Upcoming events

Atons Holiday Fundraiser benefiting Aliveness Project
Sunday, Dec. 7, 5-10 pm, The Saloon
Silent Auction, door prizes, haircuts, bootblacking. Drink specials, free food. $10 donation (or $5 with 5 lbs. of food or nonperishable items). FFI or to donate an item for the auction:

MSDB Bizarre Bazaar
Saturday, December 13, 11am-5pm, Da Moose (356 Monroe Street NE, Minneapolis)
Don’t miss this year’s Bizarre Bazaar and get ready to stock up on those unique stocking stuffers for that special kinked one in your life. This is a great opportunity to support your local artists/artisans/retailers. $5 at the door; $3 advance tickets available at Dreamhaven Books (Lake St. & Colfax, Mpls.), Smitten Kitten (35th St. & 23rd Ave. S., Mpls.) and at area munches or by contacting MSDB (

Friday, November 14, 2003

Leather Life interviews Mark Cady, The First Mr. Minnesota Leather

(Leather Life column published in Lavender Magazine, Issue #221, November 14, 2003)

PHOTO: Mark Cady

In October 1989, the first Minnesota Leather Encounter (MLE) weekend was held and Mark Cady (pronounced KAY-dee) became the first man to win the Mr. Minnesota Leather title. Now, fourteen years later, he reminisced as we sat in the living room of the Minneapolis apartment he shares with his husband, Hubert Trimble.

Leather Life: For people who were not around at the time, like me, explain what Minnesota Leather Encounter was.

Mark Cady: It was a collection of the leather groups—the Atons, Black Guard, Knights of Leather (they did a lot of work)—and they decided it was time to have something to recognize the leather community, get a little publicity, and have a contest—pick someone, and then forward them off to Chicago for the international contest.

I’d been into leather ever since I came out in about 1982. I was fascinated by leather, and started buying pieces and wearing them, and having fun and getting a lot of attention and hanging out with the Atons.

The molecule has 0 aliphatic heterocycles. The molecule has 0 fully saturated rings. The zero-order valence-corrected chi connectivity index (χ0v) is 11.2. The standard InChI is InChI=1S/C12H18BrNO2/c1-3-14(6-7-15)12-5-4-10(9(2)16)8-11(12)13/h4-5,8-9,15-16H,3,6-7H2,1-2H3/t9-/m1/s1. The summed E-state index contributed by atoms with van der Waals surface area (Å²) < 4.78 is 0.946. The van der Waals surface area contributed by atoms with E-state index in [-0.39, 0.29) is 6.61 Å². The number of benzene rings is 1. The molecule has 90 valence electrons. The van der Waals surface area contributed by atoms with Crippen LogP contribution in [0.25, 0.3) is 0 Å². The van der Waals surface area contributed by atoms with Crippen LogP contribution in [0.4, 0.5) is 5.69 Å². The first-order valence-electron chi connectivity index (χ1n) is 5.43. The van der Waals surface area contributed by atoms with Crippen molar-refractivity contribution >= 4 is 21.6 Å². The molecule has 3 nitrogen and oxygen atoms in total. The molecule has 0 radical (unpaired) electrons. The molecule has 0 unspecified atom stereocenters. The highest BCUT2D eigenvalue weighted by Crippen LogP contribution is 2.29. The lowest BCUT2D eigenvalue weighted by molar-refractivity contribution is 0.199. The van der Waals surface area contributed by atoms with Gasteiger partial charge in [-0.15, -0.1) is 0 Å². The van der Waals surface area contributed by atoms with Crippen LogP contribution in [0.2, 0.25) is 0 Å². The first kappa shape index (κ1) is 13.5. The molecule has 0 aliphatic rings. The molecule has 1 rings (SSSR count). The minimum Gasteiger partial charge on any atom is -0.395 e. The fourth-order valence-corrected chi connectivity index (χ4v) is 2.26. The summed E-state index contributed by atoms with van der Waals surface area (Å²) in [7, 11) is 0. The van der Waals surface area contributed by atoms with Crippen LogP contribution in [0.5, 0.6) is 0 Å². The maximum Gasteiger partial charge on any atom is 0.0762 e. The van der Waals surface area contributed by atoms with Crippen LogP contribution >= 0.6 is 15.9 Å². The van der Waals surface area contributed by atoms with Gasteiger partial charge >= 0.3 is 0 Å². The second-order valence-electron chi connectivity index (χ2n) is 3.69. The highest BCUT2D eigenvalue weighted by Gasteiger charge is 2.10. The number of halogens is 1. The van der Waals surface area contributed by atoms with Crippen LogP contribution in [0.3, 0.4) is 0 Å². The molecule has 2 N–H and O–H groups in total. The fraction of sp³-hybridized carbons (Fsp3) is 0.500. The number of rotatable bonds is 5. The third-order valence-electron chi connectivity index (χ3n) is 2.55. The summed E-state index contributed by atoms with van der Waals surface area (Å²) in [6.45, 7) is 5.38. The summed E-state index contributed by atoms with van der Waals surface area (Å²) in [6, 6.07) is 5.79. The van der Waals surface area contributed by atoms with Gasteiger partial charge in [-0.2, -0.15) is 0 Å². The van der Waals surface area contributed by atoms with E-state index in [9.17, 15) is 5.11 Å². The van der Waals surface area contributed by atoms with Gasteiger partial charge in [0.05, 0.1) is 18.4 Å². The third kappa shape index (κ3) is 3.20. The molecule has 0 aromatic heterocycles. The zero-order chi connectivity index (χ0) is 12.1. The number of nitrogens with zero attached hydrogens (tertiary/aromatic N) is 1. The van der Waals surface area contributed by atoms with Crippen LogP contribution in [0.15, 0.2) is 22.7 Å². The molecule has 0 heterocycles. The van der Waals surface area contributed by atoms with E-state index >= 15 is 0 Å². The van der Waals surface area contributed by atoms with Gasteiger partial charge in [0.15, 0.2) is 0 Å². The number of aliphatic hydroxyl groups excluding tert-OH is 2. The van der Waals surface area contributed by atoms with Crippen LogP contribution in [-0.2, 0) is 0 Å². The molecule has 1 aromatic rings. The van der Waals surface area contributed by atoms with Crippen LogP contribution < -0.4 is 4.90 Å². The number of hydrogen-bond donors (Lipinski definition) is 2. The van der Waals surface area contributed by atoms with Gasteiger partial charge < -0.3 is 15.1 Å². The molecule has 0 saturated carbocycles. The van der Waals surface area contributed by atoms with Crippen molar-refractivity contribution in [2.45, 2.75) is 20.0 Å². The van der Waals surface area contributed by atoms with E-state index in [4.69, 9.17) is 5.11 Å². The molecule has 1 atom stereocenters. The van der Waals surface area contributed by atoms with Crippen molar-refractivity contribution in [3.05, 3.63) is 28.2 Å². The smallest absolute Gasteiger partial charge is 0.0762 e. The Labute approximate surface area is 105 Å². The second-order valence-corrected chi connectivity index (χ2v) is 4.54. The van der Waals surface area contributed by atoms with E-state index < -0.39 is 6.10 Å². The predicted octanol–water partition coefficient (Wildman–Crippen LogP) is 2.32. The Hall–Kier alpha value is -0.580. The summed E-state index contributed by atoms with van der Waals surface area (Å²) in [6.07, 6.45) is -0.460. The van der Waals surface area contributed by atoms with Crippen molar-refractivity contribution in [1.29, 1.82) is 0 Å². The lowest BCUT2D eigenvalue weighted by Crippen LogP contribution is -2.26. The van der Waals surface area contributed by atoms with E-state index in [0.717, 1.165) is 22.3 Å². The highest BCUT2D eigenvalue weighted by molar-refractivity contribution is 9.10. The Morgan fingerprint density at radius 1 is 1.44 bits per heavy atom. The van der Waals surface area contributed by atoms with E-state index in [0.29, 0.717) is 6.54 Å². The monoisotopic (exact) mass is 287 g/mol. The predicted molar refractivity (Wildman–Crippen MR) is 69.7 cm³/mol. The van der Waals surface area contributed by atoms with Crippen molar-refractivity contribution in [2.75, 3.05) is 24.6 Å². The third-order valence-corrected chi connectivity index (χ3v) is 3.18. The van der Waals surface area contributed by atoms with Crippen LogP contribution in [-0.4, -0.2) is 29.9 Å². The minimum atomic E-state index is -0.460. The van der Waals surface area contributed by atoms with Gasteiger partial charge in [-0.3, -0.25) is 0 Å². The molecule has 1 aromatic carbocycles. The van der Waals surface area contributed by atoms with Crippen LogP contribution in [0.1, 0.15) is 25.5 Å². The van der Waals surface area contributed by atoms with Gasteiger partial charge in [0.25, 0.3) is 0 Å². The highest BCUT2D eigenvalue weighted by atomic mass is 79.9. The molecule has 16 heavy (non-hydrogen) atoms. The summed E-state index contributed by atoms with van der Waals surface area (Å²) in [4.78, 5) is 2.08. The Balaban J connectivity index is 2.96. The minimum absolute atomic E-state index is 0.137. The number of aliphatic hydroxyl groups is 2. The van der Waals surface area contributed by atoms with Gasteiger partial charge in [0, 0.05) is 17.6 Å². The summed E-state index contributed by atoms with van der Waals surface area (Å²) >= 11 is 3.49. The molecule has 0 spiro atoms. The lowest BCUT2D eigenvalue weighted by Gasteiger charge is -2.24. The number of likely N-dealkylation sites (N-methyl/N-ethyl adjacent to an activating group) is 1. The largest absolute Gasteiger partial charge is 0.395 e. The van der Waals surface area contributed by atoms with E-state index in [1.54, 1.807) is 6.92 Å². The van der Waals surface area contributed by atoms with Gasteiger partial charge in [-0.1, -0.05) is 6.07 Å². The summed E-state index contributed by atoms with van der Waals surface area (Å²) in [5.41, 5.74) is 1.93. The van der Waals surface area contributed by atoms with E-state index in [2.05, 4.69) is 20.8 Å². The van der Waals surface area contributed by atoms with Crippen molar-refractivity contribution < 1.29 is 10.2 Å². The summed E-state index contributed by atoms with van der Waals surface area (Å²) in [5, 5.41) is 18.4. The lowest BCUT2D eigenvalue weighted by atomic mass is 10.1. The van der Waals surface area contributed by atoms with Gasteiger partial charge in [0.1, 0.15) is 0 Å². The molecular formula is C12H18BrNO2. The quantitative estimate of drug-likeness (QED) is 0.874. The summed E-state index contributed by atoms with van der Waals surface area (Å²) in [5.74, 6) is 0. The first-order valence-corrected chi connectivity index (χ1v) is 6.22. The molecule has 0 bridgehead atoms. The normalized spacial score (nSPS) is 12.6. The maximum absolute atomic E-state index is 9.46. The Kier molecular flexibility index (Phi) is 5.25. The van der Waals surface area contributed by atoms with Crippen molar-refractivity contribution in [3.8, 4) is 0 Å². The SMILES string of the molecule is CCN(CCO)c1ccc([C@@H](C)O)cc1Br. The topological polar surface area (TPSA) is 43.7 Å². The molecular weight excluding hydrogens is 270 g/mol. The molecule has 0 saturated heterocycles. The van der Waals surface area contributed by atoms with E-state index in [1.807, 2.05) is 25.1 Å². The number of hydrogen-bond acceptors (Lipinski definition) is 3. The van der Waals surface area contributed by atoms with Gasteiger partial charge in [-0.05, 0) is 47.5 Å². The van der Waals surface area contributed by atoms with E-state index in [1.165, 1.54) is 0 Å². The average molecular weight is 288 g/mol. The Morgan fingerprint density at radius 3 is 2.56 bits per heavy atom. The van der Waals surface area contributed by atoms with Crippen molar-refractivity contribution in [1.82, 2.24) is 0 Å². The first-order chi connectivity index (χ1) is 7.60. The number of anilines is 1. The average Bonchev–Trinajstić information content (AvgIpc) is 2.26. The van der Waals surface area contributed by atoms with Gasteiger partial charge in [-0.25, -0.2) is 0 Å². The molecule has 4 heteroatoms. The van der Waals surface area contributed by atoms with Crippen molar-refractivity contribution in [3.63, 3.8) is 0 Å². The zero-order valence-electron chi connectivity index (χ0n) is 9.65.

Why did you enter the Mr. Minnesota Leather contest? When they announced it did you think, “Aha! I’m going to enter that!” or did people have to persuade you to enter?

It was something that I wanted to do, and that I was excited and scared about.

How many other people competed?

I think there was about a half a dozen guys. You had to go out and show your wares, and look good in your leather, and then you had to do a skit, kind of a leather fantasy thing. I actually have it on tape.

You had prepared for this beforehand? This was not an impromptu thing?

No, no. We definitely prepared and rehearsed. And I remember Red [Helbig, now Russ] and PJ [Knight] helping me out a lot—they were helping everybody, because they were excited about it too.

When you won, what did you think?

I was thrilled. I was shocked and I was thrilled, and it felt real cool to be up in front of that crowd, and get the crowd riled up and excited.

Does this all seem long ago and far away, or does it seem like only yesterday, as you think back to it?

It seems like long ago and far away.

What was your IML experience like?